[00:27:50] Jai Mayhew So it wasn’t given directly to me, but I listened to something or read. I don’t know that Andy Fasulo said, where he said, You know what you think about, dream about, talk about and focus on will become your life. I think that’s huge. When you are building something and it’s in its infancy or you’re having to rebuild. Like I’ve moved my studio several times and this last time was really, really hard and I thought, okay, you know, six months and I’ll be right back to where I was. And it takes time when you’re in a whole new market to literally build your studio, to rebuild your reputation. And, you know, it takes time. And so what I think about constantly and focus on constantly is just building this into exactly what I want it to be. It’s not creative, specific advice, but right now I really am about like business and bigger picture and mindset and focus and manifestation and just all the things I want to show women their beauty and their value. And that has been what motivates me, because I’m passionate about what I do. And I feel like when you empower people, you give them the courage to show more of who they really are. And so that’s my goal. When women walk out of here is that they are that much more proud of themselves, that they feel a little taller, that they feel a little bit more seen, that they just have a pride in themselves. So on the days when business is hard or you’re just not feeling it, I go back to what do I want the studio to be for women? And that is a driving force for me.
[00:29:20] Lisa DiGeso I love that so much. Have you heard of Georgia standards? I know Jody said that. I think you’d probably like him, especially if you’re like into the manifesting meditation. And because basically he says your personal reality becomes your personality.
[00:29:36] Jai Mayhew Really?
[00:29:37] Lisa DiGeso Yeah. It’s he’s just honestly, if you have an if you have not heard of him, I would like I find his it’s like really, really juicy stuff. He’s got a book called Breaking the Habit of Being Yourself.
[00:29:50] Jai Mayhew Which is the now.
[00:29:51] Lisa DiGeso And there’s a lot of there’s actually like a lot of like quantum physics and stuff in it, which makes my brain hurt.
[00:29:57] Jai Mayhew But I mean, I’m an artist. I don’t do well. I know I don’t do math.
[00:30:02] Lisa DiGeso I’m like, but honestly, if you if you get through the first like three chapters, it is a phenomenal book. You’ll I think you will love it.
[00:30:09] Jai Mayhew I will look that up.
[00:30:10] Lisa DiGeso You will make sure that’s in the show notes for you listeners out there to you. Are you ready for our lightning round?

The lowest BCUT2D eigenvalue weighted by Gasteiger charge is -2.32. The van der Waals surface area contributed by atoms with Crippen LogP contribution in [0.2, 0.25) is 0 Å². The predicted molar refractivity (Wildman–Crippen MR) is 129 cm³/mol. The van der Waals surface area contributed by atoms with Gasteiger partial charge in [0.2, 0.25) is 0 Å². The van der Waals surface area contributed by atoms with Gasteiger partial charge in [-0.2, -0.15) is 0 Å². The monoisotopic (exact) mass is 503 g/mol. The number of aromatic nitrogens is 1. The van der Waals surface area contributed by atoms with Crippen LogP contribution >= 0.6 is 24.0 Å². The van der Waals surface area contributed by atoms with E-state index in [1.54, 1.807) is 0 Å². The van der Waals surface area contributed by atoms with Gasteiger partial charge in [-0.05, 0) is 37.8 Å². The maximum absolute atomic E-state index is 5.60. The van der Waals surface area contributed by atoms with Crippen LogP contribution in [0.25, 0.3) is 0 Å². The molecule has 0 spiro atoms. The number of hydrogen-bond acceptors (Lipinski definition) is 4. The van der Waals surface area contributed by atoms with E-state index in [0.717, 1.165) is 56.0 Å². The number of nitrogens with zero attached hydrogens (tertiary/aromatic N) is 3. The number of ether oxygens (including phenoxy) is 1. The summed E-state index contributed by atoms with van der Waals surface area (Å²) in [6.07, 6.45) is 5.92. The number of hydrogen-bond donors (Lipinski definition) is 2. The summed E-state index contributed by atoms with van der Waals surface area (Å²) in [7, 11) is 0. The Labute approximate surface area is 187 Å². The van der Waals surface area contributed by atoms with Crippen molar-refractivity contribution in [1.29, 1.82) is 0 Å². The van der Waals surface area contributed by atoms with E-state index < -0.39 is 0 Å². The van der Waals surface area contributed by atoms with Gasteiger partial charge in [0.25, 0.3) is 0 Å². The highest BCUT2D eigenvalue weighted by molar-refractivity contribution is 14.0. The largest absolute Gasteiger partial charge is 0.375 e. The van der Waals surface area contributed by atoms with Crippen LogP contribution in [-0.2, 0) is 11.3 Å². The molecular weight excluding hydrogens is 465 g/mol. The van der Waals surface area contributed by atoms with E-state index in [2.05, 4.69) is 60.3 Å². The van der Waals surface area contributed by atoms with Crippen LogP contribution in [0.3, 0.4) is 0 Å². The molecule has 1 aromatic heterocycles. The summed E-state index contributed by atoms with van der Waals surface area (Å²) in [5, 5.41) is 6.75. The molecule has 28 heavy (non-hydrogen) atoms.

[00:30:18] Jai Mayhew I’m ready. Let’s do it. Okay.
[00:30:20] Lisa DiGeso Coffee or tea? Tea. Most luxurious vacation you’ve ever been on.
[00:30:25] Jai Mayhew Spent a month in Europe.
[00:30:27] Lisa DiGeso What was your favorite TV show as a kid?
[00:30:29] Jai Mayhew I love Lucy.
[00:30:31] Lisa DiGeso Last thing you did for yourself as an indulgence.
[00:30:34] Jai Mayhew Really good facial.
[00:30:37] Lisa DiGeso Morning person or night owl?
[00:30:38] Jai Mayhew Morning.
[00:30:40] Lisa DiGeso What did you want to be when you grew up? NEWSCASTER Oh, go to karaoke jam.
[00:30:47] Jai Mayhew Ludacris Anything right.
[00:30:51] Lisa DiGeso Now? Where can our listeners learn more from you?
[00:30:54] Jai Mayhew So on my website, especially for photographers, there is an education section and we will be linking to my new tutorial that’s going to come out this winter, which I’m so excited about. All kinds of other content is length there my backdrop lines and welcome packets and just, you know, all the things, all the things. So if you’re on the website, that’s a good place to start.
[00:31:13] Lisa DiGeso Love it. So I love to end my interviews with this question. And it is a what are you currently curious about or artistically curious about?
[00:31:22] Jai Mayhew I see the world in a lot of shadows, like a lot of my work is moodier or more dramatic. And I think because that’s how I see, I’ve been very drawn to work lately. That is, I don’t mean light and airy in the sense of like when we think about outside photography, that’s that’s retouched to be light and airy, but studio work that is really, really diffused and really soft and kind of the opposite of how I see and because I’m an artist and have to be perpetually frustrated. So now I’m in the studio playing with, you know, some different ways to create set ups because I’m not enjoying what I do unless I’m perpetually learning and challenging myself. I also create frustration for myself because I’m always like, Oh, what else can we do? So yeah, but it’s what keeps it interesting and fun and why I never get bored.
[00:32:10] Lisa DiGeso I love that I’ve been shooting through a tool lately. Like, Oh yeah, I mean, just kind of making it just on the corners, just to make a haze, just on the edges.
[00:32:18] Jai Mayhew I love it.
[00:32:20] Lisa DiGeso Fun. Yeah.
[00:32:20] Jai Mayhew It’s a beautiful, beautiful way to play.
[00:32:22] Lisa DiGeso Well, Jai, thank you so much for joining me today. It’s been wonderful having you on.
[00:32:27] Jai Mayhew I can’t wait to see this. And check out all of the authors that you were telling me about. So thank you. I appreciate it.
[00:32:33] Lisa DiGeso Oh, my beautiful friends. Thank you so much for joining me today. I know you probably adored this conversation just as much as I did. And seriously, my beautiful friends, I am sending you so much of my light and love today and every single day. We’ll see you next time.